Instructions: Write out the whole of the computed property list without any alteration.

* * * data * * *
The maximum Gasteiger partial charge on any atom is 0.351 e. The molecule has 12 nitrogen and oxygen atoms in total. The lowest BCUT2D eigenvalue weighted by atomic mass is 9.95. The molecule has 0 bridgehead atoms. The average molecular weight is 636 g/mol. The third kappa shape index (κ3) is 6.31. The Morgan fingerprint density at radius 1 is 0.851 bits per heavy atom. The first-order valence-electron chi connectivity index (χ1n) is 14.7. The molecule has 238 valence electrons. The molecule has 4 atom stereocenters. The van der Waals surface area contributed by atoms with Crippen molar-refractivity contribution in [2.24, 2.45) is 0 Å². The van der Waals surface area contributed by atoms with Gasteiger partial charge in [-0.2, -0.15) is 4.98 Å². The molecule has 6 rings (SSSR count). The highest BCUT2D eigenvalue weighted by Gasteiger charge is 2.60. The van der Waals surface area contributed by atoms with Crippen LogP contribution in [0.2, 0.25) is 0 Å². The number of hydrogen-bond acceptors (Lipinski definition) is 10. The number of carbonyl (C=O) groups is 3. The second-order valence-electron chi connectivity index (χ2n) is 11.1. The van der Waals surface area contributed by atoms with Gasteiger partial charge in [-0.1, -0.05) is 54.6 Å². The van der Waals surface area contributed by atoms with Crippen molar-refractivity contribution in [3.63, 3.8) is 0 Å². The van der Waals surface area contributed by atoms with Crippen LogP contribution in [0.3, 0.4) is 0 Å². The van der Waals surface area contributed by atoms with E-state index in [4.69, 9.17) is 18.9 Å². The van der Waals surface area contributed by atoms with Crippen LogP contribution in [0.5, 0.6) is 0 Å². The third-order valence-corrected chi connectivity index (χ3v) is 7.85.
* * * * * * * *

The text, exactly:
The maximum Gasteiger partial charge on any atom is 0.351 e. The molecule has 12 nitrogen and oxygen atoms in total. The lowest BCUT2D eigenvalue weighted by atomic mass is 9.95. The molecule has 0 bridgehead atoms. The average molecular weight is 636 g/mol. The third kappa shape index (κ3) is 6.31. The Morgan fingerprint density at radius 1 is 0.851 bits per heavy atom. The first-order valence-electron chi connectivity index (χ1n) is 14.7. The molecule has 238 valence electrons. The molecule has 4 atom stereocenters. The van der Waals surface area contributed by atoms with Crippen molar-refractivity contribution in [2.24, 2.45) is 0 Å². The van der Waals surface area contributed by atoms with Gasteiger partial charge in [-0.2, -0.15) is 4.98 Å². The molecule has 6 rings (SSSR count). The highest BCUT2D eigenvalue weighted by Gasteiger charge is 2.60. The van der Waals surface area contributed by atoms with Crippen LogP contribution in [0.2, 0.25) is 0 Å². The number of hydrogen-bond acceptors (Lipinski definition) is 10. The number of carbonyl (C=O) groups is 3. The second-order valence-electron chi connectivity index (χ2n) is 11.1. The van der Waals surface area contributed by atoms with Gasteiger partial charge in [-0.1, -0.05) is 54.6 Å². The van der Waals surface area contributed by atoms with Crippen molar-refractivity contribution in [3.63, 3.8) is 0 Å². The van der Waals surface area contributed by atoms with Crippen LogP contribution in [0.3, 0.4) is 0 Å². The van der Waals surface area contributed by atoms with E-state index in [4.69, 9.17) is 18.9 Å². The van der Waals surface area contributed by atoms with Crippen LogP contribution in [0.5, 0.6) is 0 Å². The third-order valence-corrected chi connectivity index (χ3v) is 7.85.